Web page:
While Sri Ramakrishna’s social status rose due to his “divine” madness and he became fit to socialise with the bhadralok society of Kolkata, Madeleine Le Bouc’s status declined and she became a despised and ridiculed woman. Why? The conclusion of the authors is that Bengal, or Indian, society was prepared for Ramakrishna’s behaviour because he conformed to certain archetypes of madness implanted in Hinduism. Madeleine, however, could not fall back upon such archetypes in her own Catholic Christian tradition. True, there are divinely mad saints in Christianity, too. We may mention Francis of Assisi. But during her time in France the population was unaware of such saints. Hence she was not revered, not accepted as a saint, but seen as a criminal and a psychic case.

Incidentally, Sudhir Kakar returned to Ramakrishna again in 2001 when he published his second novel, Ecstasy[ix] which is avowedly cast in the mould of Sri Ramakrishna’s life. Here we find a curious bringing together, perhaps even forcing together, of bhakti culture and scholarly culture. On the one hand, as a novelist, Kakar takes liberties with his sources, imagining situations and conversations, and that means he participates in treating Sri Ramakrishna’s life as a myth. On the other hand, Kakar has written this novel clearly in order to give stress to the many sides of Sri Ramakrishna’s character and the deeds which tend to be ignored or neglected in the biographies written by his bhaktas. That means, Kakar wishes to restore Ramakrishna’s life to its true complexity. The same features Kakar dwelt on in his academic writing on Sri Ramakrishna were, of course, emphasised in his novel as well. It is surprising that this book has incited comment neither from the devotees nor from academic circles so far.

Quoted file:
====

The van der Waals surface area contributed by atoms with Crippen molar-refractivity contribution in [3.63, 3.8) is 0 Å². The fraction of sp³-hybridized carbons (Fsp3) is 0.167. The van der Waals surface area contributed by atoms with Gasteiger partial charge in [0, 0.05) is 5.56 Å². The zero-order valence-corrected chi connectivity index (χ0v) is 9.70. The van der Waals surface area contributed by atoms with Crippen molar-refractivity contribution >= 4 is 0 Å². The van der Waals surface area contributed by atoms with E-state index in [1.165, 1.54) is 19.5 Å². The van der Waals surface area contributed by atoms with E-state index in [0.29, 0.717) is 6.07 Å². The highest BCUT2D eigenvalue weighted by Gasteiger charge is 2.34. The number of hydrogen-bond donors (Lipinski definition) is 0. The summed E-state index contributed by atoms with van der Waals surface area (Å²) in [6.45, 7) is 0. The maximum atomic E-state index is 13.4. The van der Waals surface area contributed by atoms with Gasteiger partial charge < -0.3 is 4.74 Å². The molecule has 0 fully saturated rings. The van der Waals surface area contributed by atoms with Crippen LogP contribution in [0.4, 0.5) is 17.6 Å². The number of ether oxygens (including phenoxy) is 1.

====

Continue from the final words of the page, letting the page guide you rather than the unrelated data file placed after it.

The stages of a saintly life